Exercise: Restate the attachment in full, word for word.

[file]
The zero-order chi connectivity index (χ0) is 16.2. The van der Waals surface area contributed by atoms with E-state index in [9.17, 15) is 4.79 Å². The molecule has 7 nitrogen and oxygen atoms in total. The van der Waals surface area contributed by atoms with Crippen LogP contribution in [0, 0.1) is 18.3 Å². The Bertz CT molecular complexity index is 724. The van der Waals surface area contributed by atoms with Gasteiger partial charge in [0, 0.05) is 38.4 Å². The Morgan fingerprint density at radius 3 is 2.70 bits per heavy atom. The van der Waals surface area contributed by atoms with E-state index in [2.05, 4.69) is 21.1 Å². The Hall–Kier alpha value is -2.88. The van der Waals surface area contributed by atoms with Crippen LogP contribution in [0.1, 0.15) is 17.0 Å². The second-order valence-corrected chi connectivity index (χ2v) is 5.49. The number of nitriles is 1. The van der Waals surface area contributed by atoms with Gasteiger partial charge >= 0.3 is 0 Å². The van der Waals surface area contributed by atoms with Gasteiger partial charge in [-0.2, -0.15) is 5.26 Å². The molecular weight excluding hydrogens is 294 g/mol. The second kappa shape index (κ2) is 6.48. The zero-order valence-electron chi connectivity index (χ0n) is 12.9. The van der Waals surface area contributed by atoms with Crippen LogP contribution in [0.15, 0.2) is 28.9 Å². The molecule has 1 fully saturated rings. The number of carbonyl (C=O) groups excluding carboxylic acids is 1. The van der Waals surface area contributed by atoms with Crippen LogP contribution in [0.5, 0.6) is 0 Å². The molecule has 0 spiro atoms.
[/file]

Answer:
The zero-order chi connectivity index (χ0) is 16.2. The van der Waals surface area contributed by atoms with E-state index in [9.17, 15) is 4.79 Å². The molecule has 7 nitrogen and oxygen atoms in total. The van der Waals surface area contributed by atoms with Crippen LogP contribution in [0, 0.1) is 18.3 Å². The Bertz CT molecular complexity index is 724. The van der Waals surface area contributed by atoms with Gasteiger partial charge in [0, 0.05) is 38.4 Å². The Morgan fingerprint density at radius 3 is 2.70 bits per heavy atom. The van der Waals surface area contributed by atoms with E-state index in [2.05, 4.69) is 21.1 Å². The Hall–Kier alpha value is -2.88. The van der Waals surface area contributed by atoms with Crippen LogP contribution in [0.1, 0.15) is 17.0 Å². The second-order valence-corrected chi connectivity index (χ2v) is 5.49. The number of nitriles is 1. The van der Waals surface area contributed by atoms with Gasteiger partial charge >= 0.3 is 0 Å². The van der Waals surface area contributed by atoms with Gasteiger partial charge in [-0.2, -0.15) is 5.26 Å². The molecular weight excluding hydrogens is 294 g/mol. The second kappa shape index (κ2) is 6.48. The zero-order valence-electron chi connectivity index (χ0n) is 12.9. The van der Waals surface area contributed by atoms with Crippen LogP contribution in [0.15, 0.2) is 28.9 Å². The molecule has 1 fully saturated rings. The number of carbonyl (C=O) groups excluding carboxylic acids is 1. The van der Waals surface area contributed by atoms with Crippen LogP contribution in [0.5, 0.6) is 0 Å². The molecule has 0 spiro atoms.